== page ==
Fears Abound as Tax Deadline Looms

Savings, Paying Down Debt Priorities for Those Who Receive Refunds

Date: April 12, 2013

Contact: Paul Golden 303-224-3514, [email protected]

DENVER—With the tax deadline approaching Monday, many late filers who procrastinate are worried about more than just owing money. According to a poll commissioned in April by the National Endowment for Financial Education and conducted online by Harris Interactive among 2,232 U.S. adults ages 18 and older, 58 percent of those who have already filed or soon will be filing their taxes this year say worry comes with the process.

Among those, 26 percent say they were/are concerned over the possibility of owing money. Yet 20 percent were/are worried that they did/do not have all of the appropriate paperwork needed to file and another 18 percent report anxiety over preparing their return incorrectly, which may lead to them having to do it again or face the possibility of an audit.

6 Smart Uses for Your Tax Refund

  1. Pay down debt. One of the smartest things you can do with your tax refund is to pay down credit card debt. Start with the card that has the highest interest rate, and if there is money left over, move to the next account. For help on dealing with debt, click here.
  2. Start an emergency fund. Put a chunk of that refund into a bank account so you will have a reserve to pay for unexpected expenses. Strive toward three to six months’ worth of expenses, but if that seems to daunting, there is a positive benefit in having as little as $500 in your savings. Use this calculator to help you figure out how much you need.
  3. Save for the future. Invest your refund in an Individual Retirement Account (IRA). Money set aside in an IRA will grow tax-free, and the contribution may be deductible. If you invest in a Roth IRA, the account will be completely tax-free after age 59-1/2. Learn more about tax-advantaged retirement savings accounts here.
  4. Pay for needed repairs. If money has been tight and you have put off needed home repairs or work on your car, use your refund to foot the bill.
  5. Prepay bills. Use your refund to prepay your mortgage, car loan or student loans, or even to pay your annual insurance bill. Just make sure there are no prepayment penalties.
  6. Splurge a little. If your borrowing and saving strategies are in good shape, go ahead and use your tax refund for a big purchase you have been putting off, such as a vacation or a new television or other pricey technology. Find tips for making a major purchase here.

“One of the best ways to alleviate fear during tax season is to maintain a complete tax file throughout the year—even a shoebox will work,” says Brent Neiser, CFP® and senior director with NEFE. “It’s common for people to feel that they do not have all of the necessary documents to file and that ultimately they will do something wrong that could lead to an audit down the road. But if you create a checklist of the tax-related tasks you must do and incorporate documents into a file as you receive them, you will increase your confidence when it comes time to file your return.”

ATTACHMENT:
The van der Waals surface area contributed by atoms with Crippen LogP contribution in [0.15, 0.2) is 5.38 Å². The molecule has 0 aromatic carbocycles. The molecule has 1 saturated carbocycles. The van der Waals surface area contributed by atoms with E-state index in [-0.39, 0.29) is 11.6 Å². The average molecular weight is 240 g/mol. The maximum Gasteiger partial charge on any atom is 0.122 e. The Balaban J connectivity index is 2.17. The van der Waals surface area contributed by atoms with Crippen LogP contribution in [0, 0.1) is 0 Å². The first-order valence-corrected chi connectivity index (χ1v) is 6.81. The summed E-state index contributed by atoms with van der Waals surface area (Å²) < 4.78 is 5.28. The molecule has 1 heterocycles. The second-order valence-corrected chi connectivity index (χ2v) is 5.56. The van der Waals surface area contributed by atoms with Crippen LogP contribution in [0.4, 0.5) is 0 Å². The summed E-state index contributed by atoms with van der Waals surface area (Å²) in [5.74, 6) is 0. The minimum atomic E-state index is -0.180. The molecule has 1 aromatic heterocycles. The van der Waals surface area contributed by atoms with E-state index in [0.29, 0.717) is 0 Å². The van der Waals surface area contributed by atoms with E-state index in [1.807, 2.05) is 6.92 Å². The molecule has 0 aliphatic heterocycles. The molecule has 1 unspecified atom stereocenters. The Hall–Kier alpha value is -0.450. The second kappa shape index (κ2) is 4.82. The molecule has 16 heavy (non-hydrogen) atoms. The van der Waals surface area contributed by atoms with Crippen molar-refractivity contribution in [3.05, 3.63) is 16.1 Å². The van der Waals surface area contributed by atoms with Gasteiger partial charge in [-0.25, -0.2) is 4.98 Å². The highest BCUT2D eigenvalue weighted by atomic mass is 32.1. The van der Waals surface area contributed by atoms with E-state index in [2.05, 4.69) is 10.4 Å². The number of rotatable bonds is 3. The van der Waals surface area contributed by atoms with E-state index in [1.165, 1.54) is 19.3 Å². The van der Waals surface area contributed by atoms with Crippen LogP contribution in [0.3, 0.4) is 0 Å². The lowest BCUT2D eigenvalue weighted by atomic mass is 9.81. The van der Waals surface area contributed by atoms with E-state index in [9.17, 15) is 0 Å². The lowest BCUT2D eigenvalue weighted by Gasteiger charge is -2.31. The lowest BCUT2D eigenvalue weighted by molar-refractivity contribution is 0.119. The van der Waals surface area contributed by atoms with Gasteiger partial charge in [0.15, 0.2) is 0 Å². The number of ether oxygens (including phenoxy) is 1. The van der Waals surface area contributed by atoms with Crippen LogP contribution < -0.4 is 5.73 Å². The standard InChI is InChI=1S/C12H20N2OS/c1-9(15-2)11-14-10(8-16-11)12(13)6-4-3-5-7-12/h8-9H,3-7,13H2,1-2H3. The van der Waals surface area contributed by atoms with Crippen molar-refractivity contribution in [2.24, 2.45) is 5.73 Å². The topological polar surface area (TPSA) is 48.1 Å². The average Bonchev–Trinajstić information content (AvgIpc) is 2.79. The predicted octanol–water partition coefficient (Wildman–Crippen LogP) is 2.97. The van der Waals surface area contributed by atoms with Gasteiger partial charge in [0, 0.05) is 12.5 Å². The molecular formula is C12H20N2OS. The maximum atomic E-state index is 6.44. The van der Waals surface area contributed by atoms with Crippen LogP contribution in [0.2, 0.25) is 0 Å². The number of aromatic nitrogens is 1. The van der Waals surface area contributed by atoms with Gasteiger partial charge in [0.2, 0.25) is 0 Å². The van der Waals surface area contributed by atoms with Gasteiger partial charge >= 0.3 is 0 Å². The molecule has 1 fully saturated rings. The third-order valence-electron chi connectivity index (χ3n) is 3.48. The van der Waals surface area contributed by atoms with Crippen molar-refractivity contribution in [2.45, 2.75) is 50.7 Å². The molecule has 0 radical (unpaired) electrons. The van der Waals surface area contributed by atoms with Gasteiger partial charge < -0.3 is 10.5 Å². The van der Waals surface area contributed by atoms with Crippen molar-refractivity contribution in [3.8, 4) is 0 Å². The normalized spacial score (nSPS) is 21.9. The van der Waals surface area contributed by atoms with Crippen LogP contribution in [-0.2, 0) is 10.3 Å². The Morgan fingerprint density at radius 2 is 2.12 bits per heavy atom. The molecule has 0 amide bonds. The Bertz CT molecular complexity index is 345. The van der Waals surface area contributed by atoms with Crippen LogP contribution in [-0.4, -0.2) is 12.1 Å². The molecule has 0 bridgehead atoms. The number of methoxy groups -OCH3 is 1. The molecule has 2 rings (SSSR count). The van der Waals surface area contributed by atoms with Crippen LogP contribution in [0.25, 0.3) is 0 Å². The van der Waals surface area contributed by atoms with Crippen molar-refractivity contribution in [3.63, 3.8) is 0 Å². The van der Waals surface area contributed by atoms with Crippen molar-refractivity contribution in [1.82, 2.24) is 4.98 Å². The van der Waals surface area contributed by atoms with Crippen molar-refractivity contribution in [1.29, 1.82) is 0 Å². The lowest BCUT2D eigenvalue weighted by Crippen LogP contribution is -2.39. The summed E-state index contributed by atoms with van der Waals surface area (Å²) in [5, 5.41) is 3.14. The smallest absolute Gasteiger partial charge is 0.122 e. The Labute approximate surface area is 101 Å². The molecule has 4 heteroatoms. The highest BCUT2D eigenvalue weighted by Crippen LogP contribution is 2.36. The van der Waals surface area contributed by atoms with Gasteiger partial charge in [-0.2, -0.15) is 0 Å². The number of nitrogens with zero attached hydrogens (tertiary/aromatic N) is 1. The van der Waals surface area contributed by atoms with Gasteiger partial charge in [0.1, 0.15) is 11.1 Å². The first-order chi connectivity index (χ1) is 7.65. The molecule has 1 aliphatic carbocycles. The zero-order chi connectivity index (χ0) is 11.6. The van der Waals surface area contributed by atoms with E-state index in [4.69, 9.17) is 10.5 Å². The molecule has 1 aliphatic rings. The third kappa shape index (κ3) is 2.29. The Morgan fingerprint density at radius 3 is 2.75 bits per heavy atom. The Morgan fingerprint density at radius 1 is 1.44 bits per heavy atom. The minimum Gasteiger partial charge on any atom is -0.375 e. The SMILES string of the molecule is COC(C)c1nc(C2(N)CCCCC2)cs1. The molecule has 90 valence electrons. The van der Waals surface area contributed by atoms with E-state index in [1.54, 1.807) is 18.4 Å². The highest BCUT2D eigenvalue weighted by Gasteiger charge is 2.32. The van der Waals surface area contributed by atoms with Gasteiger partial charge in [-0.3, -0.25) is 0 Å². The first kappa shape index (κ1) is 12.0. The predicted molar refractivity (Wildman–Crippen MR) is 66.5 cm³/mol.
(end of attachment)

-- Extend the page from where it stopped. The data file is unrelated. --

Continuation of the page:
The average tax refund last year was nearly $3,000 according to the Internal Revenue Service (IRS), but Americans are worried that they are leaving money on the table. The NEFE survey finds 19 percent are concerned that they won’t get the highest refund possible because they did something wrong, which would shortchange goals like building a savings account or paying down debt.

“Traditional advice says receiving a tax refund is like lending the IRS your money interest-free all year,” says Neiser. “But it’s important to note that for many people it makes sense to take a larger refund so they can plan how to use it instead of trying to keep track of a few extra dollars every paycheck.”

The NEFE survey finds that among those who have received a refund or expect to receive a refund, 52 percent say they typically put the money they receive from their tax refund into savings and 22 percent say they typically plan to pay down credit card debt.

Neiser says people should base their withholding decisions on how they will behave with their money. “If you’re afraid you’ll waste that extra money each pay period, electing to receive a refund could be a wise strategy—as long as you use the lump sum carefully toward financial goals,” he says.

If you are expecting money back you can check the status of your refund by:

  • Calling the IRS Refund Status Hotline at 800-829-1954.
  • Using the online “Where’s My Refund?” tool on the IRS website.
  • Downloading the free IRS2Go phone application, for iPhone or Android phones.

You will need to supply your Social Security number and the exact amount of the refund indicated on your return to track the status of your refund.

For more tax tips on filing your taxes and receiving and spending your refund, visit www.smartaboutmoney.org.

Survey Methodology

The survey was conducted online within the United States by Harris Interactive on behalf of NEFE from April 3-5, 2013, among 2,232 adults ages 18 and older. This online survey is not based on a probability sample and therefore no estimate of theoretical sampling error can be calculated. For complete survey methodology (including weighting variables) click here.

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Contacts

  • Paul Golden

    Media Relations Director

    Direct: 303-224-3514
    Cell: 303-918-3620
    [email protected]

  • Patricia (Pat) Seaman

    Senior Director of Marketing and Communications

    Direct: 303-224-3538
    [email protected]

Contacts

  • Paul Golden

    Media Relations Director

    Direct: 303-224-3514
    Cell: 303-918-3620
    [email protected]

  • Patricia (Pat) Seaman

    Senior Director of Marketing and Communications

    Direct: 303-224-3538
    [email protected]